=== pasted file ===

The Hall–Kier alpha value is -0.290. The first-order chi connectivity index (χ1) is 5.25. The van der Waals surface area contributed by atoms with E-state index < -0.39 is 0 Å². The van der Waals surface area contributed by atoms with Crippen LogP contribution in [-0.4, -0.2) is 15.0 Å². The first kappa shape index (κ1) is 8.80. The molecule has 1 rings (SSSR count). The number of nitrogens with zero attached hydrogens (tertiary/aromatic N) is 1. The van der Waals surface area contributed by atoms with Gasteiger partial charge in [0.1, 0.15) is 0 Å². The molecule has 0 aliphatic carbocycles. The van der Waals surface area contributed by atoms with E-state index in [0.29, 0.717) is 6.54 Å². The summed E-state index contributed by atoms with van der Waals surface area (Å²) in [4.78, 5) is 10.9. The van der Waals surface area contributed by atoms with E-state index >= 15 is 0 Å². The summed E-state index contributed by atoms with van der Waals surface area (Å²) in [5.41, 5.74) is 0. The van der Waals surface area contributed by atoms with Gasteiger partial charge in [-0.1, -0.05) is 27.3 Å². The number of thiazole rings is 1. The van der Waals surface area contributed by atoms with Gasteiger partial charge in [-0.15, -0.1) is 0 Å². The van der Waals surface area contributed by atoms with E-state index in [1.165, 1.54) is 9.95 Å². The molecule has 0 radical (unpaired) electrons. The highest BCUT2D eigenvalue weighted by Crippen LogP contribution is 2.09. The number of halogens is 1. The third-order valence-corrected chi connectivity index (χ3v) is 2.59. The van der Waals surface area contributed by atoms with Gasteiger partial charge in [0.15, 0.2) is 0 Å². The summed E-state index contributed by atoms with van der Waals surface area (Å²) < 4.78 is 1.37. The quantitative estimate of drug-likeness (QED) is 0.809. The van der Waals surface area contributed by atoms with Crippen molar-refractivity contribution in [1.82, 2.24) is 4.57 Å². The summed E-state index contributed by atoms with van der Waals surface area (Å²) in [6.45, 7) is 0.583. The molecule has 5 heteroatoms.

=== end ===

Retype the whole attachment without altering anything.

The Hall–Kier alpha value is -0.290. The first-order chi connectivity index (χ1) is 5.25. The van der Waals surface area contributed by atoms with E-state index < -0.39 is 0 Å². The van der Waals surface area contributed by atoms with Crippen LogP contribution in [-0.4, -0.2) is 15.0 Å². The first kappa shape index (κ1) is 8.80. The molecule has 1 rings (SSSR count). The number of nitrogens with zero attached hydrogens (tertiary/aromatic N) is 1. The van der Waals surface area contributed by atoms with Gasteiger partial charge in [0.1, 0.15) is 0 Å². The molecule has 0 aliphatic carbocycles. The van der Waals surface area contributed by atoms with E-state index in [0.29, 0.717) is 6.54 Å². The summed E-state index contributed by atoms with van der Waals surface area (Å²) in [4.78, 5) is 10.9. The van der Waals surface area contributed by atoms with E-state index >= 15 is 0 Å². The summed E-state index contributed by atoms with van der Waals surface area (Å²) in [5.41, 5.74) is 0. The van der Waals surface area contributed by atoms with Gasteiger partial charge in [-0.1, -0.05) is 27.3 Å². The number of thiazole rings is 1. The van der Waals surface area contributed by atoms with Gasteiger partial charge in [-0.15, -0.1) is 0 Å². The van der Waals surface area contributed by atoms with E-state index in [1.165, 1.54) is 9.95 Å². The molecule has 0 radical (unpaired) electrons. The highest BCUT2D eigenvalue weighted by Crippen LogP contribution is 2.09. The number of halogens is 1. The third-order valence-corrected chi connectivity index (χ3v) is 2.59. The van der Waals surface area contributed by atoms with Gasteiger partial charge in [0.15, 0.2) is 0 Å². The summed E-state index contributed by atoms with van der Waals surface area (Å²) < 4.78 is 1.37. The quantitative estimate of drug-likeness (QED) is 0.809. The van der Waals surface area contributed by atoms with Crippen molar-refractivity contribution in [1.82, 2.24) is 4.57 Å². The summed E-state index contributed by atoms with van der Waals surface area (Å²) in [6.45, 7) is 0.583. The molecule has 5 heteroatoms.